Free Trial

Safari Books Online is a digital library providing on-demand subscription access to thousands of learning resources.

Share this Page URL
Help

Chapter 6. Quantum Physics > Angular Momentum - Pg. 639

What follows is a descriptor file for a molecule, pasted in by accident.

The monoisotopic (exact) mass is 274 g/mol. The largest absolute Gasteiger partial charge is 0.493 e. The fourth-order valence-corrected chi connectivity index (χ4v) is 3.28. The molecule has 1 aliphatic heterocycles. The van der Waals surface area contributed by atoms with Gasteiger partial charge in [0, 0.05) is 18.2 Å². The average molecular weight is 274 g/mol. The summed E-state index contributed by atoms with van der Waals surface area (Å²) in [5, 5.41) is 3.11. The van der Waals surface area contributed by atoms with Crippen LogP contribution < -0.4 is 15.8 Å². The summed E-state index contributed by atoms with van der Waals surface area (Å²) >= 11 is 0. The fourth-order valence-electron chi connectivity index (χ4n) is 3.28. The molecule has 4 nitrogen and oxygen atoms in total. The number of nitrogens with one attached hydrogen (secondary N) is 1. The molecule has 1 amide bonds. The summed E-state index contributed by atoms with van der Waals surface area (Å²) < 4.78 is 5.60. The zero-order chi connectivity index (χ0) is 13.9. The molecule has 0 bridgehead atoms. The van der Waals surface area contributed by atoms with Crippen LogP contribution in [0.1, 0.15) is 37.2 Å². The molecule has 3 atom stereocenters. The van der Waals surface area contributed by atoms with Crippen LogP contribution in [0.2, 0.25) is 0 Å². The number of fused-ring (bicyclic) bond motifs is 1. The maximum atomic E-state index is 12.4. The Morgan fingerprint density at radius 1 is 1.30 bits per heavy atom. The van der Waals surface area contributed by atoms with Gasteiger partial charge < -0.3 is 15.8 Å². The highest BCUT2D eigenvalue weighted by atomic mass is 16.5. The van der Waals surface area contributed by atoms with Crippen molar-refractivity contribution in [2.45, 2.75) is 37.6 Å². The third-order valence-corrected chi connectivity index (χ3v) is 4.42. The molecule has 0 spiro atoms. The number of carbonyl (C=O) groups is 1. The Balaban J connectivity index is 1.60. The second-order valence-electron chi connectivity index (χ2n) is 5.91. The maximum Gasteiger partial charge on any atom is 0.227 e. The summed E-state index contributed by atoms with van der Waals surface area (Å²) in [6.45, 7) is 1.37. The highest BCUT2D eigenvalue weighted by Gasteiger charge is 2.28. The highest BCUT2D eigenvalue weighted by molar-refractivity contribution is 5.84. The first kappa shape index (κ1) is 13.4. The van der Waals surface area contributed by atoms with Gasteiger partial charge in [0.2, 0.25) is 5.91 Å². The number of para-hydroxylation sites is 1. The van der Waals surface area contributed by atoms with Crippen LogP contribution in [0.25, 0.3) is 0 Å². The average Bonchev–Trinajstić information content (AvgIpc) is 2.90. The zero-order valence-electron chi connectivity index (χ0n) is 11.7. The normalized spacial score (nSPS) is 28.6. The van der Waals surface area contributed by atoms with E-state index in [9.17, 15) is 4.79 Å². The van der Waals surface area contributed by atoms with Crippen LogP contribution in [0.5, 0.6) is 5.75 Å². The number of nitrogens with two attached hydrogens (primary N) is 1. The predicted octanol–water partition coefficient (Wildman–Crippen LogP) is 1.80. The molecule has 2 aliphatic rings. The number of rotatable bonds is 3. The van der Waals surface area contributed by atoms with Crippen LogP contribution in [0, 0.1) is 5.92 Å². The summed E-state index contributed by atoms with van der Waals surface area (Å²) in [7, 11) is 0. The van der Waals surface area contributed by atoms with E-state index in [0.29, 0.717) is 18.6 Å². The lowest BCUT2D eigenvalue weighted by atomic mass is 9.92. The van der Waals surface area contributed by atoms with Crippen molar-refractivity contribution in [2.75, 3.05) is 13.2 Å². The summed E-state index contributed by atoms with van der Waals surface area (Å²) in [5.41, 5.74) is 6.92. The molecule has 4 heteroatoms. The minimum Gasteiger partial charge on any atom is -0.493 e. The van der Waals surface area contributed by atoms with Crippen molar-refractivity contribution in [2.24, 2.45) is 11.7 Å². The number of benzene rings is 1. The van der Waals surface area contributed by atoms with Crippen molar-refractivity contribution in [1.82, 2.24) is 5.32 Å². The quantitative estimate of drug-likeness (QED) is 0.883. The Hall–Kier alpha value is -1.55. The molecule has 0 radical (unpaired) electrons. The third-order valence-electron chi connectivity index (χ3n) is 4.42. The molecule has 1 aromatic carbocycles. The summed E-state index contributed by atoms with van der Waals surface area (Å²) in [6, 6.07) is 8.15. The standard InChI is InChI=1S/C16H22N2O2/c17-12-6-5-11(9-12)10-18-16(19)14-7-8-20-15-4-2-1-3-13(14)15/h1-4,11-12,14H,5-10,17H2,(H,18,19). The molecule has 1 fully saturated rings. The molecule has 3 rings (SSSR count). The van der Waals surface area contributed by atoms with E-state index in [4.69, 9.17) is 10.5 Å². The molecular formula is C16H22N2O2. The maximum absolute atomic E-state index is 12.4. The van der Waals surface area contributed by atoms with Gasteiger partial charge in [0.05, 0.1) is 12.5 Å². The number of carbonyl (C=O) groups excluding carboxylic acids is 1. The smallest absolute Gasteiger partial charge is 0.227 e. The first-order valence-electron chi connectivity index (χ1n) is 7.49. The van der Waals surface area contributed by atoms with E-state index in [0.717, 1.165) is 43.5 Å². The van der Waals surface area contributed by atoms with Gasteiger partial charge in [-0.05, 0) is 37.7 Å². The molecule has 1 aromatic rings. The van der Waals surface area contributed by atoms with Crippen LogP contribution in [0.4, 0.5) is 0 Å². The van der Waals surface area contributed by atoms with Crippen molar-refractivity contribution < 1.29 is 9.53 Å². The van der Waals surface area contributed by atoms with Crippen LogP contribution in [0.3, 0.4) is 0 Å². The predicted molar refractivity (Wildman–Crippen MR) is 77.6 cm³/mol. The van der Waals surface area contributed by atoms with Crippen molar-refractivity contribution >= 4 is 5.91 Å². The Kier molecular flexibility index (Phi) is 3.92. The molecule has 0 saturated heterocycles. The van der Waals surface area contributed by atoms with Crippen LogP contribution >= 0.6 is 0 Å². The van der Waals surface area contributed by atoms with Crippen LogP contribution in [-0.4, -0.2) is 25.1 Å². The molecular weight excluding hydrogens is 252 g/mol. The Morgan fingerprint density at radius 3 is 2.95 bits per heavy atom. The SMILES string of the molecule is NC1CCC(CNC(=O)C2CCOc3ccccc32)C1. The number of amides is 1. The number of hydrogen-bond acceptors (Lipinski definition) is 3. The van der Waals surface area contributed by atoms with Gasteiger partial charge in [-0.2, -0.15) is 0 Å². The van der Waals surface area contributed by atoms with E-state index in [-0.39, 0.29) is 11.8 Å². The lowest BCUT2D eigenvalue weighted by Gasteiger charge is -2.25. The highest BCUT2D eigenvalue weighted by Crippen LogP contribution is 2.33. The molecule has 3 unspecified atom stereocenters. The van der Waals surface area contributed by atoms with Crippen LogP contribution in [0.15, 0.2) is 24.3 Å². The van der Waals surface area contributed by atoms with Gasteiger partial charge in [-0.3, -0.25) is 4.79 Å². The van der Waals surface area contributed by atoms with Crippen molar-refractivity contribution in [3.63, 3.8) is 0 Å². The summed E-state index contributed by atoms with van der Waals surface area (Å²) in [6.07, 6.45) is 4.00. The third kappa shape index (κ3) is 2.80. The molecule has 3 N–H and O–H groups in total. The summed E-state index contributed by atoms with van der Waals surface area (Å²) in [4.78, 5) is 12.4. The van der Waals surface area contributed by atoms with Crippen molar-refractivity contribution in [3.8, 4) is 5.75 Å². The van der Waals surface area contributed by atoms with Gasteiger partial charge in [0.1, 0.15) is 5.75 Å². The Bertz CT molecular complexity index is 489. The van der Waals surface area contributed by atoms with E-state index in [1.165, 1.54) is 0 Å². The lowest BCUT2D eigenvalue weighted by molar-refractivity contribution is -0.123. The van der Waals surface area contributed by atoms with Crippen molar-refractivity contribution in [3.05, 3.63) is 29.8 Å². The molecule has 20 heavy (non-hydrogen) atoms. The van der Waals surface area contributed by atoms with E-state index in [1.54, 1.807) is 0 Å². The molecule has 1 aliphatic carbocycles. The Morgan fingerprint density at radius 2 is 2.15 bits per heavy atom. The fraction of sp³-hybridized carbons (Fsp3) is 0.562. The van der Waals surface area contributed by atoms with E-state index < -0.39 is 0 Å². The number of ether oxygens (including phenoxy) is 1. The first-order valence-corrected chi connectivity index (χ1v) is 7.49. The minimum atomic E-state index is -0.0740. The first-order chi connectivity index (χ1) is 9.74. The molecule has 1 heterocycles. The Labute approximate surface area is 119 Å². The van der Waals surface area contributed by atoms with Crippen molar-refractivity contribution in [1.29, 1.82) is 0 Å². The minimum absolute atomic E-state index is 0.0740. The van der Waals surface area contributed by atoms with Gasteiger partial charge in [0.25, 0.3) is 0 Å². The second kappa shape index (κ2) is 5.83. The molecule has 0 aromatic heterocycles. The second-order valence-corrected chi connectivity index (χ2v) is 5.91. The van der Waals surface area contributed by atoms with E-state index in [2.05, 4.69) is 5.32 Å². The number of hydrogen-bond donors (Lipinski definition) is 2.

6.5 Angular Momentum 1 2 NIntegrateAu@xD , 8x, 0, 4<E 2 639 normalizationConstant = ; normalizedu@x_D = normalizationConstant u@xD; PlotBnormalizedu@xD, 8x, -3, 3<, Epilog ® 8Line@881, -1<, 81, 1<<D, Line@88-1, -1<, 8-1, 1<<D<, Frame ® True, FrameLabel ® :' (a)' ' 'x ', 'u(x) (1/ a)' '>, ImageSize -> 84 ´ 72, 3 ´ 72<, PlotLabel -> ' = ' < > ToString@E@nD /. V 0 ® 1D <> ' 0 ' 'E ' 'V 'EF Column@Table@plotFunc@u@nDD, 8n, 1, 3<DD We have also omitted the graphs of the eigenfunctions because they appear identical to those from the analytical solution in Section 6.4.3.1. Our numerical method, a form of what is known as the shooting method, can be adapted for other one-dimensional potentials, and it can still be used when the time-independent Schr¨ dinger equation cannot be solved by even the most powerful analytical tools. However, o a few words of caution are in order. With this numerical method, it is quite possible to miss some energy eigenvalues, but this pitfall can be avoided. A general property of one-dimensional bound states can serve as a safeguard. If the bound states are arranged in the order of increas- ing energies E 1 , E 2 , . . . , E n , . . . , the nth eigenfunction has n - 1 nodes (see [Mes00]). Thus, if, for example, the eigenfunctions corresponding to two consecutive energies in our spectrum have, respectively, n and n + 2 nodes, we must have missed an energy eigenvalue. In determining the appropriate starting values r 0 and r 1 with initialValues@ e i , e f , n , eqn D , consider making n bigger or reducing e f - e i to scan regions that are likely to have roots. (For a discussion of the shooting method, see [Pat94].) In[46]:= ClearAll@l, F, e, sol, eqnEven, eqnOdd, initialValues, evenvalues, oddvalues, E, u, V, plotFuncD 6.5 ANGULAR MOMENTUM 6.5.1 The Problem The Hamiltonian of a force-free rigid rotator is H = 1 2 1 2 1 2 L x + L y + L 2I 1 2I 2 2I 3 z (6.5.1) where I 1 , I 2 , and I 3 are the principal moments of inertia, and L x , L y , and L z are the components of the total angular momentum operator along the principal axes. Find the eigenvalues of H when the total angular momentum quantum number equals 1, 2, and 3. 6.5.2 Physics of the Problem 6.5.2.1 Angular Momentum in Quantum Mechanics In classical mechanics, angular momentum of a particle is a vector defined in the coordinate space in terms of the position and momentum vectors of the particle. Corresponding to this